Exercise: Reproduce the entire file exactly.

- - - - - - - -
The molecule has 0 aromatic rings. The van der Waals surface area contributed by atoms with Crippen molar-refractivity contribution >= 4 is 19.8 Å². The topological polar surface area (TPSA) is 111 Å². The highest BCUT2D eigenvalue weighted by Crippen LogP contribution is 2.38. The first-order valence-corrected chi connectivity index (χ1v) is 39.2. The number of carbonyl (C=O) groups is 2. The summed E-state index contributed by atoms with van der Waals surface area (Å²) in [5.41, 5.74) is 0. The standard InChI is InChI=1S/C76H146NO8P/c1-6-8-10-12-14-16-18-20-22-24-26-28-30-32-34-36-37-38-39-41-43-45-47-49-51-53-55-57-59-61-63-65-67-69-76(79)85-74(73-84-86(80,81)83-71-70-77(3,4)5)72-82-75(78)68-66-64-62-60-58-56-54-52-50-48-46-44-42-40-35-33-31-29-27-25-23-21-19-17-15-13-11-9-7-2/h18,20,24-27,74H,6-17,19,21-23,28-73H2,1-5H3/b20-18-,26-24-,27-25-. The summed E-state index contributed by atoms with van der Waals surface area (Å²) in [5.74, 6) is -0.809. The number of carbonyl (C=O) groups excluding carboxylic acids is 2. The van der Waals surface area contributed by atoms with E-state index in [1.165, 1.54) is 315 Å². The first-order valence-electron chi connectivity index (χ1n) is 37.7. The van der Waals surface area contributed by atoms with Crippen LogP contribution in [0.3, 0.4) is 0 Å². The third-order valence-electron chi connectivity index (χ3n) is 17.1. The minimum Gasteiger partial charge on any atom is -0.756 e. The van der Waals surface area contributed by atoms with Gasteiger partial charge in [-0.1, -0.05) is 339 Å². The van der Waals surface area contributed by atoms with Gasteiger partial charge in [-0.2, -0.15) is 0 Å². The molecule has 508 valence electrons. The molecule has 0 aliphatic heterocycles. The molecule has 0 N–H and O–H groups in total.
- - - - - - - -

The molecule has 0 aromatic rings. The van der Waals surface area contributed by atoms with Crippen molar-refractivity contribution >= 4 is 19.8 Å². The topological polar surface area (TPSA) is 111 Å². The highest BCUT2D eigenvalue weighted by Crippen LogP contribution is 2.38. The first-order valence-corrected chi connectivity index (χ1v) is 39.2. The number of carbonyl (C=O) groups is 2. The summed E-state index contributed by atoms with van der Waals surface area (Å²) in [5.41, 5.74) is 0. The standard InChI is InChI=1S/C76H146NO8P/c1-6-8-10-12-14-16-18-20-22-24-26-28-30-32-34-36-37-38-39-41-43-45-47-49-51-53-55-57-59-61-63-65-67-69-76(79)85-74(73-84-86(80,81)83-71-70-77(3,4)5)72-82-75(78)68-66-64-62-60-58-56-54-52-50-48-46-44-42-40-35-33-31-29-27-25-23-21-19-17-15-13-11-9-7-2/h18,20,24-27,74H,6-17,19,21-23,28-73H2,1-5H3/b20-18-,26-24-,27-25-. The summed E-state index contributed by atoms with van der Waals surface area (Å²) in [5.74, 6) is -0.809. The number of carbonyl (C=O) groups excluding carboxylic acids is 2. The van der Waals surface area contributed by atoms with E-state index in [1.165, 1.54) is 315 Å². The first-order valence-electron chi connectivity index (χ1n) is 37.7. The van der Waals surface area contributed by atoms with Crippen LogP contribution in [0.3, 0.4) is 0 Å². The third-order valence-electron chi connectivity index (χ3n) is 17.1. The minimum Gasteiger partial charge on any atom is -0.756 e. The van der Waals surface area contributed by atoms with Gasteiger partial charge in [-0.1, -0.05) is 339 Å². The van der Waals surface area contributed by atoms with Gasteiger partial charge in [-0.2, -0.15) is 0 Å². The molecule has 508 valence electrons. The molecule has 0 aliphatic heterocycles. The molecule has 0 N–H and O–H groups in total.